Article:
Galileo: Galileo is on course and on target for an October 10 encounter with the Jovian moon Io. The spaceship is expected to pass within 612 km of the surface at 10:06 p.m. PDT. Scientists are hoping that the spacecraft will return data that will help understand how and when volcanoes erupt on the solar system's most volcanically active body. The high-radiation environment near Jupiter challenges the mission's science. In preparation for the encounter the spacecraft completed downloading data from its September flyby of Jupiter and Callisto--providing room on the tape recorder for Io data (JPL PR).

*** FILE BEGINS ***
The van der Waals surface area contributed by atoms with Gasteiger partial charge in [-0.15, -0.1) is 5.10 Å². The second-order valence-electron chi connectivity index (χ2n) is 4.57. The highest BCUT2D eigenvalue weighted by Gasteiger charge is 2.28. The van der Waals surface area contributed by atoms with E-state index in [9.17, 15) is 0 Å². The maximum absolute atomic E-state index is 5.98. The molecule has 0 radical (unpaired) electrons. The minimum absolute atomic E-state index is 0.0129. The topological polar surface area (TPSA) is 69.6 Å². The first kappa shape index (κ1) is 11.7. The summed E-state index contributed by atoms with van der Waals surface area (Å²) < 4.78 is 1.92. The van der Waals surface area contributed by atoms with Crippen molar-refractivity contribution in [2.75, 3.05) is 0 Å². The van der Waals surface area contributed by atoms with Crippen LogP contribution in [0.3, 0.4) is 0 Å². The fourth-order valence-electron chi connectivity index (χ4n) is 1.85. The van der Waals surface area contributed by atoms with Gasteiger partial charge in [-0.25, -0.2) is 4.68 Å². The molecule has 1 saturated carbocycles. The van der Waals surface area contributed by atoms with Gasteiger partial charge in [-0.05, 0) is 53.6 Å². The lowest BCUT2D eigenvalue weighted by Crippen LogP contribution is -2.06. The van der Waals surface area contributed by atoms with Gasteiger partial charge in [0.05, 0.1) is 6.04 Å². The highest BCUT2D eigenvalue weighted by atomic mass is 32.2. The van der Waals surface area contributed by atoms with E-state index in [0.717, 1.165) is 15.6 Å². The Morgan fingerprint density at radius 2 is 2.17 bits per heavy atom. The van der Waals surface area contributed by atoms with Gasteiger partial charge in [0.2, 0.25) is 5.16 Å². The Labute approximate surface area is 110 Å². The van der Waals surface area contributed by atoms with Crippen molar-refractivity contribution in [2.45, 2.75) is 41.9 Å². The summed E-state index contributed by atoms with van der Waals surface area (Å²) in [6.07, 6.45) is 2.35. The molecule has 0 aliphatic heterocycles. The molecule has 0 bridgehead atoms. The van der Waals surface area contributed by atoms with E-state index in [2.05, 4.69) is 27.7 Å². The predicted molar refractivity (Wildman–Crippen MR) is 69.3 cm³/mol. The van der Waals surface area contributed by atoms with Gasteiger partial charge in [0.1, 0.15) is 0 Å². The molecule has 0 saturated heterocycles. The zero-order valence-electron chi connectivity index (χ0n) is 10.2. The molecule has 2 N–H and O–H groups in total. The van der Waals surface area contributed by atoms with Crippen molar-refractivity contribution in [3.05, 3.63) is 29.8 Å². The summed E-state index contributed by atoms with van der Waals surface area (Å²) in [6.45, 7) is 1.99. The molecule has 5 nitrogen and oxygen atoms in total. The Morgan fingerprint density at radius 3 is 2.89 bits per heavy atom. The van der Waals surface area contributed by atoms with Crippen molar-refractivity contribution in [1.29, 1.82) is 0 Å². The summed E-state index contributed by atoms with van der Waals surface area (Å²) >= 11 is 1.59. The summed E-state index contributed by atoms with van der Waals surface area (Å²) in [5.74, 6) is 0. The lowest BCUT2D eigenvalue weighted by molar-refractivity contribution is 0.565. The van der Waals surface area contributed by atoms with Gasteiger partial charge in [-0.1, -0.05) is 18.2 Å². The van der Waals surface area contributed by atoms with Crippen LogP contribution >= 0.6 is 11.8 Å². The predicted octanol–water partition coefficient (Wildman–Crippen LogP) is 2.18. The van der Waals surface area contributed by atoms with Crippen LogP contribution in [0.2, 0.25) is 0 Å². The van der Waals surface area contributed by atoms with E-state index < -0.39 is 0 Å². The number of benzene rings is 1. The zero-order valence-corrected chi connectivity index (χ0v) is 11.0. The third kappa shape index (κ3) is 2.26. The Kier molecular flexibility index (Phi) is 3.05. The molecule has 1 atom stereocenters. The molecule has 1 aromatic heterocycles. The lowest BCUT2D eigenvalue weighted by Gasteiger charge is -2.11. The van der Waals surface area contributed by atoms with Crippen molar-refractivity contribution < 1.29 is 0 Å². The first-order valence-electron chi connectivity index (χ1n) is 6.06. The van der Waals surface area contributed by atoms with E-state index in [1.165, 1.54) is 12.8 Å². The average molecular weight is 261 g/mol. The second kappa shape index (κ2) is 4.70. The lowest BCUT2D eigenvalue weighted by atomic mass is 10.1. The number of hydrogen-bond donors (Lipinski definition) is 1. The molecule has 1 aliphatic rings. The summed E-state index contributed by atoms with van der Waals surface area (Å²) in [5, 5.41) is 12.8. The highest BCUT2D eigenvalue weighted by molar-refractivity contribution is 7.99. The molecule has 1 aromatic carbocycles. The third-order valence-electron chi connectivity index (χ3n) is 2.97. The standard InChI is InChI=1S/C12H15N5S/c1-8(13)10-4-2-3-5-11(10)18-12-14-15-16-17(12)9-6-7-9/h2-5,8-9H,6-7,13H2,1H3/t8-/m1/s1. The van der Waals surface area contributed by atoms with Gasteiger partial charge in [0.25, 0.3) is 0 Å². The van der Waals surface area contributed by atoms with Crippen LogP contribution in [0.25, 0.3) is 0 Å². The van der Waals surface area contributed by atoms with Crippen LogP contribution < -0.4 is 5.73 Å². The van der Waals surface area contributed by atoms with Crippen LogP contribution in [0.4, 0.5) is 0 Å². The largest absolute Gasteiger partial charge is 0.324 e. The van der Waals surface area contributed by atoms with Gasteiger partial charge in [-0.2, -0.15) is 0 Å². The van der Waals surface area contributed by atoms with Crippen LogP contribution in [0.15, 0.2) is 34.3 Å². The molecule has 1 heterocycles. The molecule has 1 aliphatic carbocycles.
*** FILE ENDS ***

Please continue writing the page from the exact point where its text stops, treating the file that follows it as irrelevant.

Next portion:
Mars Polar Lander: Reviews of the Mars Polar Lander software indicate that it is not effected by the mixed measurement systems problem that affected the Mars Climate Orbiter (MCO). However, programmers are scrambling to rewrite code that would have used the MCO as a communications satellite to transfer MPL data to Earth. Instead, the Lander will send its scientific finding to Mars Global Surveyor (MGS), which is currently mapping Mars. While no information will be lost, the data stream will be slower. However, MGS is cannot be configured to relay commands back to the Lander and will not be available as an uplink until several days after the December 3 landing. The Lander is capable of transmitting directly to Earth on its 2-foot antenna dish, but direct transmission takes 15 times more power than transmission to satellites. The Lander will now receive its instructions directly from Earth through this same dish. Without the MCO or MGS transmission links, the Lander science teams will have to scale down experimentation (AP; Space.com).